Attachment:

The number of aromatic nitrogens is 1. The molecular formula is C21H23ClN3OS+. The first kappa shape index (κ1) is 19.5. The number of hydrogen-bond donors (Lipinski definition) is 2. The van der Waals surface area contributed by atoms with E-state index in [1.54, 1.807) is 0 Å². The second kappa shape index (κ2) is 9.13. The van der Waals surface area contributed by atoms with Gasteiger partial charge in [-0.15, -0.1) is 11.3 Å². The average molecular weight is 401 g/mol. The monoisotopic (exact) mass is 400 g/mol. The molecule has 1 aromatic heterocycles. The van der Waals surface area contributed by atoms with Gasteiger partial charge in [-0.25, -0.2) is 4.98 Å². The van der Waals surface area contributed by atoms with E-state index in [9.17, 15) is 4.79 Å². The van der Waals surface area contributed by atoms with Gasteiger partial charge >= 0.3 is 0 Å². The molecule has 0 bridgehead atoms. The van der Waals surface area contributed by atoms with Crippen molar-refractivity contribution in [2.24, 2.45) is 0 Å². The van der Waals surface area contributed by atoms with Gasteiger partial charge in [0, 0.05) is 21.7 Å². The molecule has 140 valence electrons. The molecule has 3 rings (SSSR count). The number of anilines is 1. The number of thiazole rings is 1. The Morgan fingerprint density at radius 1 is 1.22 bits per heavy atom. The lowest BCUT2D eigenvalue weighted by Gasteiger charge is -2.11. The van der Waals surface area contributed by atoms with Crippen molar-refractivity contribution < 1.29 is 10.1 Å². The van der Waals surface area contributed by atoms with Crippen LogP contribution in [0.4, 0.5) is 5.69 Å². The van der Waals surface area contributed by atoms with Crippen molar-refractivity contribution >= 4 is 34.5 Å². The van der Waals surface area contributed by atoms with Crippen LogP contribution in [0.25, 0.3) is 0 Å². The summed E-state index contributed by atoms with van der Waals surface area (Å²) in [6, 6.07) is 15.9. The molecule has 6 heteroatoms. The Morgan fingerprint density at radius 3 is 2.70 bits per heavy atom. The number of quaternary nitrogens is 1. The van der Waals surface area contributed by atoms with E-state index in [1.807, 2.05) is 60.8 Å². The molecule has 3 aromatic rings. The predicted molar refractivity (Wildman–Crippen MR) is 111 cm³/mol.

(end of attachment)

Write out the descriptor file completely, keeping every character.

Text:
The number of aromatic nitrogens is 1. The molecular formula is C21H23ClN3OS+. The first kappa shape index (κ1) is 19.5. The number of hydrogen-bond donors (Lipinski definition) is 2. The van der Waals surface area contributed by atoms with E-state index in [1.54, 1.807) is 0 Å². The second kappa shape index (κ2) is 9.13. The van der Waals surface area contributed by atoms with Gasteiger partial charge in [-0.15, -0.1) is 11.3 Å². The average molecular weight is 401 g/mol. The monoisotopic (exact) mass is 400 g/mol. The molecule has 1 aromatic heterocycles. The van der Waals surface area contributed by atoms with Gasteiger partial charge in [-0.25, -0.2) is 4.98 Å². The van der Waals surface area contributed by atoms with E-state index in [9.17, 15) is 4.79 Å². The van der Waals surface area contributed by atoms with Gasteiger partial charge >= 0.3 is 0 Å². The molecule has 0 bridgehead atoms. The van der Waals surface area contributed by atoms with Crippen molar-refractivity contribution in [2.24, 2.45) is 0 Å². The van der Waals surface area contributed by atoms with Gasteiger partial charge in [0, 0.05) is 21.7 Å². The molecule has 140 valence electrons. The molecule has 3 rings (SSSR count). The number of anilines is 1. The number of thiazole rings is 1. The Morgan fingerprint density at radius 1 is 1.22 bits per heavy atom. The lowest BCUT2D eigenvalue weighted by Gasteiger charge is -2.11. The van der Waals surface area contributed by atoms with Crippen molar-refractivity contribution < 1.29 is 10.1 Å². The van der Waals surface area contributed by atoms with Crippen LogP contribution in [0.4, 0.5) is 5.69 Å². The van der Waals surface area contributed by atoms with Crippen molar-refractivity contribution >= 4 is 34.5 Å². The van der Waals surface area contributed by atoms with Crippen LogP contribution in [0.25, 0.3) is 0 Å². The summed E-state index contributed by atoms with van der Waals surface area (Å²) in [6, 6.07) is 15.9. The molecule has 6 heteroatoms. The Morgan fingerprint density at radius 3 is 2.70 bits per heavy atom. The number of quaternary nitrogens is 1. The van der Waals surface area contributed by atoms with E-state index in [1.807, 2.05) is 60.8 Å². The molecule has 3 aromatic rings. The predicted molar refractivity (Wildman–Crippen MR) is 111 cm³/mol.